The Death Trap was a narrow stretch of the lower part of Palisado Avenue that runs underneath the railroad overpass. Today this is a straight road, but in the treacherous travel era of the early 20th century, it was a 90-degree hairpin turn at the bottom of a hill.
Canal transportation was no match for the speed and efficiency of the emerging railroads in the mid-19th century. But while the arrival of the railroad signaled the eventual demise of the Windsor Locks Canal, the decline in shipping on the canal was far more gradual than historians have previously supposed. One product in particular, gunpowder, was shipped through the canal for several decades after the railroad appeared.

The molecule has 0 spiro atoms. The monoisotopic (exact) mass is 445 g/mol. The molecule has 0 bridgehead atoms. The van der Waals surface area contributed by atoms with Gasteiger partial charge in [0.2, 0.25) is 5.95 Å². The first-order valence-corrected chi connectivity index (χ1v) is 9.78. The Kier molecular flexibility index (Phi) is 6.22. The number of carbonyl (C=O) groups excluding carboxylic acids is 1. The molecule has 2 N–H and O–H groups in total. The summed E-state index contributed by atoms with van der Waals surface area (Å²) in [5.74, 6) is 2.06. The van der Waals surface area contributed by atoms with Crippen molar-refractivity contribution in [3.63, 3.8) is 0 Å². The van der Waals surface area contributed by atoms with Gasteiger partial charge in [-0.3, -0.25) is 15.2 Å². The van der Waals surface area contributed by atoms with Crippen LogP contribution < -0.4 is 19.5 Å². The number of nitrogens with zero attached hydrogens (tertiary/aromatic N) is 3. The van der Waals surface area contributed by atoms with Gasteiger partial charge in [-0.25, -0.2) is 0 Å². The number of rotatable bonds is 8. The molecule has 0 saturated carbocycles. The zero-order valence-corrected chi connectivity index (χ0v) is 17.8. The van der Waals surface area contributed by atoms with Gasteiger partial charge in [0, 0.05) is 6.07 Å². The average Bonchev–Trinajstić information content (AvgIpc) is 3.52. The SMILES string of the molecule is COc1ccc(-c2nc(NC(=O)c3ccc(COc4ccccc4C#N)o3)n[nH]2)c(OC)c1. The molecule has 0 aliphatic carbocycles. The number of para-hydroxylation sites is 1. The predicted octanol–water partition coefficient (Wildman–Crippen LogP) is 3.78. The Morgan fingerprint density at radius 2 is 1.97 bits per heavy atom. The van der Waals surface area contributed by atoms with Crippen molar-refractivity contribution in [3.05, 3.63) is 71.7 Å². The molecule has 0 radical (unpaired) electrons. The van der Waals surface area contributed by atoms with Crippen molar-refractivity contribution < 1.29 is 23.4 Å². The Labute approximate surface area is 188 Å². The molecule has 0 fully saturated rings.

Join us for an in-depth look at Windsor’s iconic railroad bridge over the Farmington River, erected in 1867. Built on the heels of a tragedy, this Roman-arched stone bridge has inspired photographers and artists, and [...]